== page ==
Scouting program promotes values, fitness, citizenship
NEWMAN – An organization which celebrated its 102nd birthday Wednesday is continuing to build young men of character and fitness on the West Side and in communities across the nation.
This is National Boy Scout Week, and the local troops are testament to the enduring values and purpose of the program.
The program has served millions of youth nationwide through the original Boy Scouts which started 102 years ago. Cub Scouts were founded in 1930.
Local youth and adults have been active in scouting through the decades of BSA history, although there were occasional breaks in the local charters.
Currently, 28 boys are active in Newman Boy Scout and Cub Scout programs.
Cub Scout Pack 83, which was reactivated in December 1991 with Newman Rotary as its charter organization, has 21 members. Cub Scouts is open to boys in grades 1-5.
Boy Scout Troop 83, which was reactivated in June 2003 with Orestimba Presbyterian Church as its charter organization, currently includes seven members. Boy Scouts is open to those from sixth-grade through age 18.
The troops include Scouts from Newman and Gustine.
Scouting instills a number of positive traits through its vast array of activities, promoting character as well as fitness, leaders say.
“Keeping a healthy body, strong mind and active citizenship are key components built in to the scouting program,” Troop 83 Committee Chair Leigh Ann Romero explained. The Scouts learn how to be proactive citizens and to care for the needs of others through a variety of service-oriented projects.
They also learn affirmative values such as fairness, courage, honor and respect for others.
In addition to working on their individual, den, troop and pack achievements, the Newman scouts are involved in many community activities. They can be seen carrying the banner and sponsor signs for the Newman Fall Festival parade, and in their fund-raising booth in the park that weekend. Scouts work alongside the local veterans group placing flags and crosses at Hills Ferry Cemetery each Memorial Day.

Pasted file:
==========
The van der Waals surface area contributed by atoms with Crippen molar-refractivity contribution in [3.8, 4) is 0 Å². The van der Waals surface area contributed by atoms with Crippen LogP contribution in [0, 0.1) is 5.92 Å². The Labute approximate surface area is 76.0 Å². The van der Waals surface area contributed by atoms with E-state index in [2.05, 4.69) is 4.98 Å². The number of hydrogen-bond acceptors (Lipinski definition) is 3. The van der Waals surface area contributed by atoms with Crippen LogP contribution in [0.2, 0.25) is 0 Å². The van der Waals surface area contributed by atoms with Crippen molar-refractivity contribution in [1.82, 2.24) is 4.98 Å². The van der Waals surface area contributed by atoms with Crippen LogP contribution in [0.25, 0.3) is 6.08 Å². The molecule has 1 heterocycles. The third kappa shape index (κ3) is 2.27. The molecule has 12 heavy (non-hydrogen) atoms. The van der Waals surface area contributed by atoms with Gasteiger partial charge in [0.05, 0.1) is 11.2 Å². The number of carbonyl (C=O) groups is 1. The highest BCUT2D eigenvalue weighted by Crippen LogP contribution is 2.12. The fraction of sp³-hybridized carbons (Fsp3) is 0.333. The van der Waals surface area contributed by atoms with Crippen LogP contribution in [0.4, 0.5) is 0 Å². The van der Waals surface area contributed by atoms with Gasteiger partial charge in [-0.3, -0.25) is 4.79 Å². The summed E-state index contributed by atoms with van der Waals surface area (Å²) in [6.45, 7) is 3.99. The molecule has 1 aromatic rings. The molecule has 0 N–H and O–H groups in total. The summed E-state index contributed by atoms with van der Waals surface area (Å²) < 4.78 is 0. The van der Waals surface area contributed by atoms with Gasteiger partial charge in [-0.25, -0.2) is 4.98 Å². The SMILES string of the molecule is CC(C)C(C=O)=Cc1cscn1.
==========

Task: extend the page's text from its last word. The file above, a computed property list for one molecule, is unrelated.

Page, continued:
They joined in the community effort to clean up the planters downtown and helped in the gift wrapping process for Toys for Tots. The Newman Scouts sponsored a family in need during the holidays collecting and delivering food through the Newman Women’s League Thanksgiving basket program, and they took turns ringing the bell for the Salvation Army Kettle Campaign.
Cub Scouts is geared at a lower age level to promote the same character traits as the Boy Scouts, Romero noted. The continuum of the program is community service and citizenship, while developing lifelong learning skills through a variety of achievement opportunities. From its inception, Scouting has offered a solid program of discovering, sharing and applying knowledge and skills.
Scouts at every level are given opportunities to try new experiences, discover new interests, and develop new skills. “There are over 100 merit badges a Boy Scout can choose from,” Romero pointed out. Diverse subject areas range from automotive repair to cycling to emergency service to citizenship, among countless others. Each requires an in depth study and participation from the scout.